One would think that because they receive and process thousands of mortgage payments each month, banks and their loan servicing companies would be good at keeping track of payments. But you would be surprised how often banks mess up simple accounting.
We have handled many cases where homeowners were making monthly payments that the bank was not accounting for.
Sometimes, a homeowner's escrow payment (the monthly payment for their homeowners' insurance and taxes) goes up, but the bank does not tell them. So the homeowner sends in his or her ordinary monthly payment, and the bank rejects it.
But sometimes, the bank does not reject the payment. Instead, the bank keeps the payment but marks the payment as insufficient and does not apply it to the homeowner's loan balance. Banks are allowed to do this, but there are very strict rules about how they are supposed to do so. Among other things, banks have to ensure they keep track of the money they hold on to and apply the money to a monthly payment once they are holding enough of the homeowners' funds to make up a monthly payment.
If a bank violates these accounting and payment management rules, a homeowner can be entitled to money damages, and the bank has to pay the homeowner's attorneys' fees.
Not surprisingly, the banks do not always follow these rules.
For example, through intensive litigation and discovery in a wrongful foreclosure case, we figured out that a bank's servicer, Cenlar FSB, was accepting a homeowner's automatic monthly payments, cashing them, moving the cash to its own checking account, and then writing and mailing paper checks "back" to the homeowner to "reject" the payment because the payment was not enough to cover the full mortgage payment that month. But the homeowner did not receive all of the paper checks. In fact, the bank was sending those paper checks to the homeowner's house even though Cenlar knew the homeowner was no longer living there.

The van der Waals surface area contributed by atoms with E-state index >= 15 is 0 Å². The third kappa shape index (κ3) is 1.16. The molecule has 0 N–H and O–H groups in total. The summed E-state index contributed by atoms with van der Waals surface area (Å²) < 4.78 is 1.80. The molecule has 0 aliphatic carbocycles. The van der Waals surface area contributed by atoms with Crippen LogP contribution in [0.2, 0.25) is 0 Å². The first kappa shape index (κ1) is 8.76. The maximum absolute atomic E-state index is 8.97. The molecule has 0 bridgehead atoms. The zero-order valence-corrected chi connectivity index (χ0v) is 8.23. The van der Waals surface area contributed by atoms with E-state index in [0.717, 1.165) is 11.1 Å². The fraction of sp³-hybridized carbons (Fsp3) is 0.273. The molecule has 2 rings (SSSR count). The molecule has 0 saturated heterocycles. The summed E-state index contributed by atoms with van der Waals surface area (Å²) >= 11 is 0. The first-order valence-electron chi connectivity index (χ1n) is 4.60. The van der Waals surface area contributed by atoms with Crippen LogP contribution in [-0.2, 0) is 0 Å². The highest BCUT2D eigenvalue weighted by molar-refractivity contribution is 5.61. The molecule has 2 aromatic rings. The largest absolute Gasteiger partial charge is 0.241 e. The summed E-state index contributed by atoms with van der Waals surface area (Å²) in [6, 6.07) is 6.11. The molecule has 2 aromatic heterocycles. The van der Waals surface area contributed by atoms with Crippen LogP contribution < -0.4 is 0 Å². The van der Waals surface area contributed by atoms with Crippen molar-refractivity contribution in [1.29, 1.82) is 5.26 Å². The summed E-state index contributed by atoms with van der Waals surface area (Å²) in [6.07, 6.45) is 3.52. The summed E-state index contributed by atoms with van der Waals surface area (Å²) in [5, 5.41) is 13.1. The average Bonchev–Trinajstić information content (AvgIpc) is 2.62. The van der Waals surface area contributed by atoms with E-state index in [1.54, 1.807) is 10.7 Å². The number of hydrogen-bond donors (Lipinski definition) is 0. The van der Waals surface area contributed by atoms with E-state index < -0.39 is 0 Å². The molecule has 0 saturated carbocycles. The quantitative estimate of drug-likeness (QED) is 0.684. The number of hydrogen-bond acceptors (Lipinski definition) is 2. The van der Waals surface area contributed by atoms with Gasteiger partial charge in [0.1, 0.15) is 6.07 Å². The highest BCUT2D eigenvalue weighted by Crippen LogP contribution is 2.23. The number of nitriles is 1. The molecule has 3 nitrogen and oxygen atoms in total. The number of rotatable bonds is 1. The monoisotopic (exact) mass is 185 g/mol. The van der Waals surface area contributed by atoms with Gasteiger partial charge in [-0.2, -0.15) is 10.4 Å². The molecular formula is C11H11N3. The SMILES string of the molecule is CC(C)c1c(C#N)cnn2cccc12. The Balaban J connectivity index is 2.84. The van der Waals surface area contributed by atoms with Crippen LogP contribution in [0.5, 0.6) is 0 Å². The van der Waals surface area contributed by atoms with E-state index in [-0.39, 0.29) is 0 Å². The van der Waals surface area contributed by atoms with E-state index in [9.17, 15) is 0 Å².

Cenlar and the bank fought us tooth and nail in our investigation. But after nearly nine months of litigating, we got a court order forcing Cenlar to provide us with an accounting of the payments. As we suspected, we discovered that Cenlar had not accounted for the paper checks it had written to the homeowner for "rejected" payments and had kept thousands of dollars of the homeowners' money.
If we had not fought the bank to uncover the truth, the bank would have kept the homeowner's money
This is just one of many examples we have come across in our hard-fought battles against banks.
We have also seen instances in which banks work out an arrangement with a homeowner to make more than one payment each month and screw up that agreement. Some banks allow a homeowner to split his or her monthly payment in half, making half the payment every two weeks. Banks also allow a homeowner to make extra payments each month to help them pay down their loan faster.
But banks do not always account for or apply those payments correctly.
For example, we have seen instances in which a homeowner was allowed to split the monthly mortgage payment into two payments bi-weekly. The bank accepted each payment every two weeks. But the bank failed to credit the second mortgage payment made in the second half of the month, over and over again.
Eventually, the bank foreclosed, in violation of the law.
Holmes Law Firm can help you if something similar has happened to you.
If you have been making your monthly payments and the bank did not apply them as it was supposed to, call us. We will evaluate your case for free. If you have proof of your payments and we can prove that the bank did not follow the rules on accepting, applying, and accounting for your payments, we will represent you at no up front cost to you and sue the bank on your behalf.
And if a bank has foreclosed on you because the bank failed to apply or account for your monthly payments, we will fight to dismiss the foreclosure and make the bank pay you.